We begin inside the head of an American addict, the narrative opens out to his sister and other associates as dreams and memories, hallucinations, out of body experiences, death moments and birth moments, and lots of sex, to make connections which are mostly Freudian, but also a nod towards the immortality of the soul according to that old potheads' favourite the Bardo Thodol, a.k.a. the Tibetan Book of the Dead. Here is a life experienced and remembered, chopped up and with the focus rambling from past to future to dream images. That the characters are mostly repellent or intensely irritating does not really matter in the end, in fact the banality of the individuals somehow makes it more of a ride.
   The narrative, such as it is, throbs along irregularly with its own perverse momentum. Joyful and harrowing images jostle, the ugly becomes beautiful, or rather things are simultaneously both. It's a bleak view of humanity living life which is mostly pain and loss, often almost unwatchable, not for the queasy, (nor those with epilepsy it must be said), but also at times utterly gorgeous, especially the  'trip' images which look like unknown sea creatures or microscope-viewed bacteria, dancing and exploding in colour. Turn off your mind and float downstream – but never relax. This film is hard work, uncategorisable, something to be experienced rather than watched, if you have the stomach.

Eid milad Laila : Palestine/Tunisia/Holland 2008 : Rashid MASHARAWI : 72min : seen at Cinema Artis
Pleasant antidote to the last film is this gentle bitter sweet tale set in Palestine, looks at the increasingly farcical day of once judge, now taxi driver, Abu Laila. It's his daughter Laila's birthday, and all he needs to do all day as well as driving his taxi is to get her a present and a cake. The double nature of normal life as we in the west know it alongside constant fear of destruction is set in the opening minutes as Abu Laila wakes thinking there's been a bomb, and fearfully checks his pleasant middle class home. It's the documentary aspect of the film which is its most appealing aspect – people going about their normal business, shopping, taking the kids to school, drinking coffee – and Palestinian life is brought more vividly to us in the strange juxtapositioning of the recognisable everyday grind – awkward customers, frustrating bureaucracy – with the real horrors of a violence that might come at any time. Renowned Palestinian actor and documentary maker Mohammad Bakri, onscreen throughout, plays Abu Laila as a wise, world weary everyman, and on balance the film ends on an optimistic note, that in a harsh world our small good deeds may repay us.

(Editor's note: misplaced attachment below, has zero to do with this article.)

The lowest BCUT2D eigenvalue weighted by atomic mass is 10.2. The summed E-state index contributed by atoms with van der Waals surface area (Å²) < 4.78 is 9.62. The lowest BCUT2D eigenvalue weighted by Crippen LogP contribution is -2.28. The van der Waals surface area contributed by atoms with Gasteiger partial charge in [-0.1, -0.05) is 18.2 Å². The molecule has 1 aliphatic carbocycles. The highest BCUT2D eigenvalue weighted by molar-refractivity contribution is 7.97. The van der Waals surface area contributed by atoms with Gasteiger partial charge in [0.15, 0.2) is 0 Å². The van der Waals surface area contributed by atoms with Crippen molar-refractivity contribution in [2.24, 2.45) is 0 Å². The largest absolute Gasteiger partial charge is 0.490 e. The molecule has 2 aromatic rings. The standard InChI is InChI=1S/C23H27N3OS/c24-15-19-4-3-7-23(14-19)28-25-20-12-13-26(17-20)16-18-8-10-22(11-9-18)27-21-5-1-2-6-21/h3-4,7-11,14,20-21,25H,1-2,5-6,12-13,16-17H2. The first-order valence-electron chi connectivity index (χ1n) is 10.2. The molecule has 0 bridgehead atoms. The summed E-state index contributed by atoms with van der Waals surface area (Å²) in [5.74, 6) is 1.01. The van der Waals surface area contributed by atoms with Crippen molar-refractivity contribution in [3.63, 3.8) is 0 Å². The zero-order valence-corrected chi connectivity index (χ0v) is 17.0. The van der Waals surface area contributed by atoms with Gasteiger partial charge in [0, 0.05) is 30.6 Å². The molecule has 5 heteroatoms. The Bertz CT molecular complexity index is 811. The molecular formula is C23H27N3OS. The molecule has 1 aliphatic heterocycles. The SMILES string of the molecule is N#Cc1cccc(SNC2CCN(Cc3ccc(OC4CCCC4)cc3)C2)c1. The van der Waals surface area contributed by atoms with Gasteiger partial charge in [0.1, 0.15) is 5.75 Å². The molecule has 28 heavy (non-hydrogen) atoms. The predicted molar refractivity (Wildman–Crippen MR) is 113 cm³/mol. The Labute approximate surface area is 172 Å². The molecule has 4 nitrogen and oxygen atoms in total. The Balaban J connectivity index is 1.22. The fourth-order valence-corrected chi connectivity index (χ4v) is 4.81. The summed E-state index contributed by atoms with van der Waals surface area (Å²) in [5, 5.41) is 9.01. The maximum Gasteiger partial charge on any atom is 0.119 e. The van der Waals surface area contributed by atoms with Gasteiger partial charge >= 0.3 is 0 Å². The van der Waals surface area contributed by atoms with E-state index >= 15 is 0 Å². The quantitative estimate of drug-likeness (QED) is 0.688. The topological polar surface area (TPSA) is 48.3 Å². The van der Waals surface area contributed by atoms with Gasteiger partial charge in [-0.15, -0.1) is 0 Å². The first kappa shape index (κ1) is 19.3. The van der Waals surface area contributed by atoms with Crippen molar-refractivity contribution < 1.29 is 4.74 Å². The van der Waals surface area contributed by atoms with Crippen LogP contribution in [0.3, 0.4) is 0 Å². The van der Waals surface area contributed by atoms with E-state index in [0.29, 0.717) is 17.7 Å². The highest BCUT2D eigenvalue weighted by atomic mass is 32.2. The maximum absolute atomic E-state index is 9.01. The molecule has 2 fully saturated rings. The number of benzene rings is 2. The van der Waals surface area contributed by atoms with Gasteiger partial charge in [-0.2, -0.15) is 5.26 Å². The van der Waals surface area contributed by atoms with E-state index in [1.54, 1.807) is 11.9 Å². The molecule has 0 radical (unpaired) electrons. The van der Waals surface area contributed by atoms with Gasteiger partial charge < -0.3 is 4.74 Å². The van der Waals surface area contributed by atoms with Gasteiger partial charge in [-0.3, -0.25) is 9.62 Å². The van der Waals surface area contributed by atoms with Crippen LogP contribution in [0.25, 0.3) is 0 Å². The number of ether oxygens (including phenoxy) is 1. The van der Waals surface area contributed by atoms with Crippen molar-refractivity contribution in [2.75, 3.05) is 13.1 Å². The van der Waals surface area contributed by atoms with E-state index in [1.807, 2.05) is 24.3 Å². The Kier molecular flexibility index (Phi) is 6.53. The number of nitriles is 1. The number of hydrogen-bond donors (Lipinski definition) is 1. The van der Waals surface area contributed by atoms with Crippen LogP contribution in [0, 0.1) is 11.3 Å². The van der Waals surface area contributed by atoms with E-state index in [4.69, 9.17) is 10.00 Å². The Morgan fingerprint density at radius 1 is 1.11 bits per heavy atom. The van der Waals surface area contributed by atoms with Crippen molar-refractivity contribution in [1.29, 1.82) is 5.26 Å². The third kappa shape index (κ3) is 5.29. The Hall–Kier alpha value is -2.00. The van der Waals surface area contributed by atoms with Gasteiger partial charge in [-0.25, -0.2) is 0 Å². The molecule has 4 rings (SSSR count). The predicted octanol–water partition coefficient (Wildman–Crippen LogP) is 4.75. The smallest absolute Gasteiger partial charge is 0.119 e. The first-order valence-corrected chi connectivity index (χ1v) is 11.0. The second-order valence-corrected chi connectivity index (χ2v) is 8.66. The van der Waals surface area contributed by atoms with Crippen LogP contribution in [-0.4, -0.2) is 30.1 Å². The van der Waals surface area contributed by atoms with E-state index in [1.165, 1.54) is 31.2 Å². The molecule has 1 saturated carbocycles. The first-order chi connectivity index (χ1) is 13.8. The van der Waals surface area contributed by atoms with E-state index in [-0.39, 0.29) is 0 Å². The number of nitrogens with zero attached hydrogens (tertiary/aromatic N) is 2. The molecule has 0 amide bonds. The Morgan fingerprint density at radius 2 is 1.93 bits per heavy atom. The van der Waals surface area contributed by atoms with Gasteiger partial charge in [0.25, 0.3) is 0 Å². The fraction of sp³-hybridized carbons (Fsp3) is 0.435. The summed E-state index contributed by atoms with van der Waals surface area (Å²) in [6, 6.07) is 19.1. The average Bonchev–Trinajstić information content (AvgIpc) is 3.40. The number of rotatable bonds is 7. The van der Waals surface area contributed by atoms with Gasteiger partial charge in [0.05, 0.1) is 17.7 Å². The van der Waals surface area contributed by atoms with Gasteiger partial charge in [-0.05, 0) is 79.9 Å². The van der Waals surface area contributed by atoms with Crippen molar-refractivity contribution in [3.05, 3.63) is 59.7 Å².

USA 2009 : Dia SOKOL : 92min : seen at Cinema Artis
A perfectly made American Indie film, looking with loving but satirical eye at the relationships of a group of acquaintances, focusing on slacker Max, played by the deliciously named Wiley Wiggins. Bumbling, out of condition, self-centred in a kind of unintentional way, wussish Max still seems to get the girls, with his regular, Hispanic social worker Sara, and the occasional almost accidental liaison with smart Kara, who loves to travel in her work, but at the moment works at getting abbreviations and punctuation right in cookery books. Someone has to. Smart, ruefully and sometimes laugh out loud funny dialogue, and above all terrific performances from the ensemble cast, and particularly Wiggins, who still keeps your, and the girls', sympathy (it must be his dimples) as he crashes and limps through his own and other people's lives in his well-meaning way. It's a little gem.
Kino Caravan : Romania/ Germany 2009 : Titus MUNTEAN : 100 min : seen at Cinema Artis
   Two men arrive in a truck which is a mobile cinema at a scruffy Romanian village in the early 60s. One, name of Tavi, wears the smart leather jacket and keen look of a committed apparatchik, one the world wearied demeanour of a reluctant jobsworth. Inside the truck are reels of Communist propaganda film sent by the state to be shown to the villagers. It's chucking it down with rain, the street is a sea of mud, and there's no-one to meet them. The village is mostly uninhabited – everyone's gone elsewhere to find work, except for a motley crew gradually emerging which includes the old schoolteacher and wife, village dignitaries, the local Gypsy handyman, the village idiot, and the beautiful young librarian.
   After escapades in the mud, most of the propaganda film is unusable, but the ferry on which the outsiders arrived is swept away, so these disparate sets of people are bound to spend unwanted time together – unwanted that is except for Tavi and the librarian who have taken a shine to each other. The broadish comedy of paranoia, wily rustics, unsure young love and thwarted officialdom is too wordy and develops at far too slow a pace, but is redeemed somewhat by the shockingly harsh sucker punch delivered with the closing scenes, changing the nature of the satire of what the state did to the Romanian people over the following years from gentle to savage.

Sheila Seacroft
4th December 2009